Grab your #VotingBuddies and #VoteHealthy!!

Your Vote Matters

In my early 20s I had a very embarrassing moment once when I tried to talk politics and was scorned for mixing up provincial and federal responsibilities. I can still remember the bright red burn of my face.

Today, I work as a policy wonk and am downright nerdy about politics but that experience gives me some insight into why some people don’t engage in the issues and don’t vote.

When I hear someone say: “why bother voting – they’re all the same” or “what difference will it make?!” – I often wonder if this person has been made to feel ignorant or uniformed because they didn’t articulate their opinions perfectly. Or maybe they’ve just been turned off by the pedantic talking heads or predictable talking points of politicians.

But voting does make a difference and you don’t need a PhD to figure how to vote. All you need is a little bit of time surfing on-line to find out who has an approach or values that best match your own, who you think is going to do the best job or at the very least, who will do the least damage.

Here are some of the federal issues that relate to healthy living:

  • INCOME SECURITY: If you don’t have the security of a good paying job or a regular paycheck it’s hard buy healthy food or be active. This relates to what the parties say they’ll be doing for jobs but also for people who can’t work – so think about employment insurance, old age security and what they’ll do to address poverty.
  • MUNICIPAL INFRASTRUCTURE FUNDING: Recreation facilities like arenas, fields and community centres as well as transit, biking and walking paths –allow us to be active in our communities on a regular basis. Here is what the Canadian Federation of Municipalities says are the big priorities.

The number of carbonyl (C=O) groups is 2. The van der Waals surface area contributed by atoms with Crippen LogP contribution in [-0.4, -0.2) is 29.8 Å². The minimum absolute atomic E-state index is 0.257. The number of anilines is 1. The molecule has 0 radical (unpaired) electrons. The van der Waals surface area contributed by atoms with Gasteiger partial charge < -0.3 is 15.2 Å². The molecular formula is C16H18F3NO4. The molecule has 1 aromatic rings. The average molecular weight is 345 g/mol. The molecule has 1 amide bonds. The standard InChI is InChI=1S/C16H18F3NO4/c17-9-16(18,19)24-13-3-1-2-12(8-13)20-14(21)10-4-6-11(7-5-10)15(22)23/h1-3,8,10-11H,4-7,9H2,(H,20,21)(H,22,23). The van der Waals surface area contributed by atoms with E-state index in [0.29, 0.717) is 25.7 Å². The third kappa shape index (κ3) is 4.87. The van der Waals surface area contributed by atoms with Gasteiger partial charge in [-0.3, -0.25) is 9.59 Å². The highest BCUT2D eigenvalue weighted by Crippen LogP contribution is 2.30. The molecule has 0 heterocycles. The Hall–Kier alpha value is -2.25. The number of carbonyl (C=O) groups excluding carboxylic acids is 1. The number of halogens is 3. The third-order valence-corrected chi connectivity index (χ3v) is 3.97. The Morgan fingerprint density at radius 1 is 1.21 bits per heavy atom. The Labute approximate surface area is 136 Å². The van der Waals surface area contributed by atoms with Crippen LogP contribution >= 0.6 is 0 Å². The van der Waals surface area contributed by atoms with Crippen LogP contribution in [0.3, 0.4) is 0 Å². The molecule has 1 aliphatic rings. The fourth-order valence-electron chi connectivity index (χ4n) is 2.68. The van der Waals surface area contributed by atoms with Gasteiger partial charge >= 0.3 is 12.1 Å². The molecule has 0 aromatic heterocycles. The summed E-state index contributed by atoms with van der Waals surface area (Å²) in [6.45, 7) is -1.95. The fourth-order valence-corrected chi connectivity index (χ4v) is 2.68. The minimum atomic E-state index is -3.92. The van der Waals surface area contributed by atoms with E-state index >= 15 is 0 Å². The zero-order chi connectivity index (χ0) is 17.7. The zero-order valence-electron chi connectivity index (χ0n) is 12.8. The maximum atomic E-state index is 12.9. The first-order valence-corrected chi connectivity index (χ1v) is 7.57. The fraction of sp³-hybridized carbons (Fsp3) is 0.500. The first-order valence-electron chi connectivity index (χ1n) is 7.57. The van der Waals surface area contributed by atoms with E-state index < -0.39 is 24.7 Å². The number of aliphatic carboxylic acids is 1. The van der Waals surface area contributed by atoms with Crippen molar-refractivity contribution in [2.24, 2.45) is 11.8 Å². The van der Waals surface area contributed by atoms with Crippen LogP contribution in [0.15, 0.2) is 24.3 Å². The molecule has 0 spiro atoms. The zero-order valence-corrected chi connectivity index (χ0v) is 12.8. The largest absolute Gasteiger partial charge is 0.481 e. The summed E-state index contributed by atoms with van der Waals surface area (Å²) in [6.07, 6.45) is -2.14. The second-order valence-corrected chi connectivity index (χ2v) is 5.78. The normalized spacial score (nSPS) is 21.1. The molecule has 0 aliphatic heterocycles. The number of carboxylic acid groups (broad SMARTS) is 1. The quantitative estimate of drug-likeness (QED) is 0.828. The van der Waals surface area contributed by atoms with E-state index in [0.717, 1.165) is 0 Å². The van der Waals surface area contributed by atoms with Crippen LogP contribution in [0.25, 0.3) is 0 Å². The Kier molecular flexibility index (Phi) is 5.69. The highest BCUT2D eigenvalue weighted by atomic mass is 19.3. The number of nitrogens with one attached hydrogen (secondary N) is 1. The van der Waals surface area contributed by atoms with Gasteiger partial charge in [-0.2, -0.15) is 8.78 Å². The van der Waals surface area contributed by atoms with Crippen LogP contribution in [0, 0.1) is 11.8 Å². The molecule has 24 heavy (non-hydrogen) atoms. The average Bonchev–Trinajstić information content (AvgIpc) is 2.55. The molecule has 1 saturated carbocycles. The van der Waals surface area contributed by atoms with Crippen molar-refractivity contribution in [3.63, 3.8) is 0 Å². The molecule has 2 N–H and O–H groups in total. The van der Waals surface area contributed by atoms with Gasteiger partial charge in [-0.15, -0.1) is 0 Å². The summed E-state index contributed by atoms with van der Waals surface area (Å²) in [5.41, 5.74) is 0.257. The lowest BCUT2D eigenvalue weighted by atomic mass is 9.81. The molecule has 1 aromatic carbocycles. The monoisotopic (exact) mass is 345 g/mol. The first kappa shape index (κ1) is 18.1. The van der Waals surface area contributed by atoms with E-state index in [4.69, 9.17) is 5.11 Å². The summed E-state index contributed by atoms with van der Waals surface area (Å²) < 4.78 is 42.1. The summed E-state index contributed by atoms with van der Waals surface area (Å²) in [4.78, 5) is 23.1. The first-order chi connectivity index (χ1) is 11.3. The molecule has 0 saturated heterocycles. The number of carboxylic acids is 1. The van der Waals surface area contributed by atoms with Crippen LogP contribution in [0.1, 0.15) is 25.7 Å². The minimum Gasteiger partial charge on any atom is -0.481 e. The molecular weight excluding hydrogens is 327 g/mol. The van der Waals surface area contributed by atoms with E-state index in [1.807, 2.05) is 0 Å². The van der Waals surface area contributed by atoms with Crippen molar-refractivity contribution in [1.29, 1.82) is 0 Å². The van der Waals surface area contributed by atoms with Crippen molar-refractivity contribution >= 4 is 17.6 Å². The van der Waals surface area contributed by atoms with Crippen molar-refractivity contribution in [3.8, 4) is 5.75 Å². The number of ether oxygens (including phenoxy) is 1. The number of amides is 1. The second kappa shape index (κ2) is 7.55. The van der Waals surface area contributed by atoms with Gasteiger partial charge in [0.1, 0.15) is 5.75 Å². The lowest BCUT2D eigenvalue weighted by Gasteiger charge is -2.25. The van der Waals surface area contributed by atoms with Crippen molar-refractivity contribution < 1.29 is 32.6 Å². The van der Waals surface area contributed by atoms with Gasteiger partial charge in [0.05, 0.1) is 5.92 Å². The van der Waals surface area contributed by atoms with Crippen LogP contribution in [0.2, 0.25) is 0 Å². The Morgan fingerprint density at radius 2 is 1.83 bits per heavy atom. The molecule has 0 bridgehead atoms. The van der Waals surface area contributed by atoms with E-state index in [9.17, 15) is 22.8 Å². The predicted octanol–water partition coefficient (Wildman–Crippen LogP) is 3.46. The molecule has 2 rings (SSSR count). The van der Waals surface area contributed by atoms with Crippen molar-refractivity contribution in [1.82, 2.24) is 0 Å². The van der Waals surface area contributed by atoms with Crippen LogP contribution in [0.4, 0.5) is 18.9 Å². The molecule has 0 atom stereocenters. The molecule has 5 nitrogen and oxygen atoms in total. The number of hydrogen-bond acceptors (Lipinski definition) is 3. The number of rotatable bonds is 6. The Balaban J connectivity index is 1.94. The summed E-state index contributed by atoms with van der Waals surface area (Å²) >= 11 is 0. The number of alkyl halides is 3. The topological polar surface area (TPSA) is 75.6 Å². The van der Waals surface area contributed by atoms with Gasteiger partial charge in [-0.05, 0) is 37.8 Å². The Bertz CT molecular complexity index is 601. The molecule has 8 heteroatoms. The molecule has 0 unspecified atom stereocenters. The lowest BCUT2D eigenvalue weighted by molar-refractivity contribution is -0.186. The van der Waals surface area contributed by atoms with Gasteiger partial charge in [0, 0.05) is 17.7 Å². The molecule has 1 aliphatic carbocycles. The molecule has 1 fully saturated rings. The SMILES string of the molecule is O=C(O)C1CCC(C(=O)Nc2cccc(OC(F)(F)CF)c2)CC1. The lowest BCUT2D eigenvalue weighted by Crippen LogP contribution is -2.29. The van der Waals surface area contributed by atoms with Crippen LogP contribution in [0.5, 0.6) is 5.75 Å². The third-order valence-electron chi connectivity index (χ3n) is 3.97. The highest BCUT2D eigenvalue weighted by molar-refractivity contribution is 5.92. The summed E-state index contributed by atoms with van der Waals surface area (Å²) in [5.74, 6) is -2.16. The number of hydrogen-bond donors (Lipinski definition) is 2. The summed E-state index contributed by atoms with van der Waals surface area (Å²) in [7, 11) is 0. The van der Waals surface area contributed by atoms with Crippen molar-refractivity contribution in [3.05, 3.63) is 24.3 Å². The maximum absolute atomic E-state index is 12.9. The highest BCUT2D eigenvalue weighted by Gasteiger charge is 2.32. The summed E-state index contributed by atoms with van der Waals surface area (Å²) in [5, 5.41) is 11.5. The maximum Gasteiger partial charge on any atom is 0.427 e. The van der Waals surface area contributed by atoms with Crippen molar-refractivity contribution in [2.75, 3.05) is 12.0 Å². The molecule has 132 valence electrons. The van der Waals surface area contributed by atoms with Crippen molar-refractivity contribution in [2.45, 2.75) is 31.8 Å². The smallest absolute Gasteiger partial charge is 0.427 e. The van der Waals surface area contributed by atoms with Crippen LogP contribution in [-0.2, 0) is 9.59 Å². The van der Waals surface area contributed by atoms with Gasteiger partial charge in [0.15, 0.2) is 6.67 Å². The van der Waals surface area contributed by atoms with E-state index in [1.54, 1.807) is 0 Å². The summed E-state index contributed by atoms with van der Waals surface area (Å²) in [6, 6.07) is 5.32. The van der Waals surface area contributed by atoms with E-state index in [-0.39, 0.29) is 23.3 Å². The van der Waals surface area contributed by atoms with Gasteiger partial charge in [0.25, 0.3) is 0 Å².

• EARLY CHILDHOOD DEVELOPMENT AND CARE: The early years set us on a path in life and a positive start gives us the best chance for future success. The parties differ on whether to invest in all families at the same level, whether to give more to low income parents or whether to invest in childcare. Here is how the Canadian Childcare Federation breaks it down.
  • FIRST NATIONS: The life expectancy of First Nations people is between five and seven years shorter than that of non-Aboriginal Canadians and this is not surprising given the depressing fact that half of First Nations children live in poverty. Here is what the Assembly of First nations says could be done to close the gap.

Even though we haven’t heard much debate on the health of Canadians in this election, health organisations have been trying to get a discussion going. The Canadian Diabetes Association has recommended a Tax on Sugary Drinks. The Canadian Cancer Society has called for strengthened Tobacco Control Strategy with plain packaging and more investment in health research. And the Heart and Stroke Foundation has been asking for candidates to commit to health and citizens to #VoteHealthy.

Now it’s your turn. Learn about the positions of the Conservatives, Greens, Liberals and New Democrats and find out about the candidates in your area.

And on Monday, October 19th grab your #VotingBuddies and #VoteHealthy!!

Rita Koutsodimos
Manager, Advocacy and Communication

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